Websites are a dynamic way to display a variety of media. Students can build a digital portfolio of their work through a performance task or create an informative website pulling what they learned into a resource for an authentic audience.

#4 TED-style Talks

TED Talks are recorded speeches that run 18 minutes or less. TED Talks are designed to spread powerful, thought-provoking ideas. Students can focus their TED-style talks on raising awareness about a complex concept, idea, problem, or issue. They require detailed preparation as students write a script and design a compelling visual in the form of a multimedia slide show to accompany their talks. Then they record their speeches to share with the class or a larger online audience by uploading those talks to YouTube.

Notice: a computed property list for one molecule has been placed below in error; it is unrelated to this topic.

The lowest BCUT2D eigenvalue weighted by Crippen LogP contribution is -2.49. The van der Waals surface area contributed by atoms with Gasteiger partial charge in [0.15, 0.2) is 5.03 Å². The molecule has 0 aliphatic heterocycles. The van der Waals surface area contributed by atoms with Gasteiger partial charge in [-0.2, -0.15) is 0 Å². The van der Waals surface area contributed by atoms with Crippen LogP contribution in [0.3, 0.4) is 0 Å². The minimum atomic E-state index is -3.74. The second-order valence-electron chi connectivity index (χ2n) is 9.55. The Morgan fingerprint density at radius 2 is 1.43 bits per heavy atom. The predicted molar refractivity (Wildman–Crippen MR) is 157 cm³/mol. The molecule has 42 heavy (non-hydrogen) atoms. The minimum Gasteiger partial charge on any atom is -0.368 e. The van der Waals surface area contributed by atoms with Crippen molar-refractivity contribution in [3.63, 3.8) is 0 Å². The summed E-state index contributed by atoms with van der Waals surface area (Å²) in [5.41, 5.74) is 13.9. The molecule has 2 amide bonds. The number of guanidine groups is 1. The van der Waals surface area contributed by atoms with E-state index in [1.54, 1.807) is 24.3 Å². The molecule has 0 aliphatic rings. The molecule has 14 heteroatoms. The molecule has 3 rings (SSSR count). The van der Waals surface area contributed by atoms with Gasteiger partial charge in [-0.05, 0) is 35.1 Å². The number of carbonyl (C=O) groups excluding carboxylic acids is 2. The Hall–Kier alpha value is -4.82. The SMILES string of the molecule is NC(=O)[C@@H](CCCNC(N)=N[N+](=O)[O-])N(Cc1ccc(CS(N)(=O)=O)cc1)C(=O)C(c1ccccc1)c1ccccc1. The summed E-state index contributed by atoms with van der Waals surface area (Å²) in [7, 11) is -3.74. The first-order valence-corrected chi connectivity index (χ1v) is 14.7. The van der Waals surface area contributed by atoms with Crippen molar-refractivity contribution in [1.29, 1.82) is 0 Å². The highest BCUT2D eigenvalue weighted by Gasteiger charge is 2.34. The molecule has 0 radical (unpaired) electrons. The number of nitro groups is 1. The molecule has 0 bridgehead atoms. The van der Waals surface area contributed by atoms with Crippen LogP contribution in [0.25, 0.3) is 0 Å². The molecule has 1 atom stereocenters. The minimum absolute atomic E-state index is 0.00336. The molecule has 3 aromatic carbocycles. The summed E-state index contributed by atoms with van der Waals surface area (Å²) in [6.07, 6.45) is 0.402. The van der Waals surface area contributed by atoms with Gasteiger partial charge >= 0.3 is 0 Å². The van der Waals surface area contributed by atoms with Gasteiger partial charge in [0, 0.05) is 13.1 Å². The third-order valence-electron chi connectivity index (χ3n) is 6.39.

#5 Children’s Book

Children’s books are notorious for unpacking complex ideas and communicating profound messages through the use of simple language and captivating images. When students write a children’s book to demonstrate their learning, they must use language and drawings effectively to make what they learned through the completion of a performance task accessible for a younger audience. This requires that they have a strong understanding of the concept, idea, problem, or issue.

Assessing Performance Tasks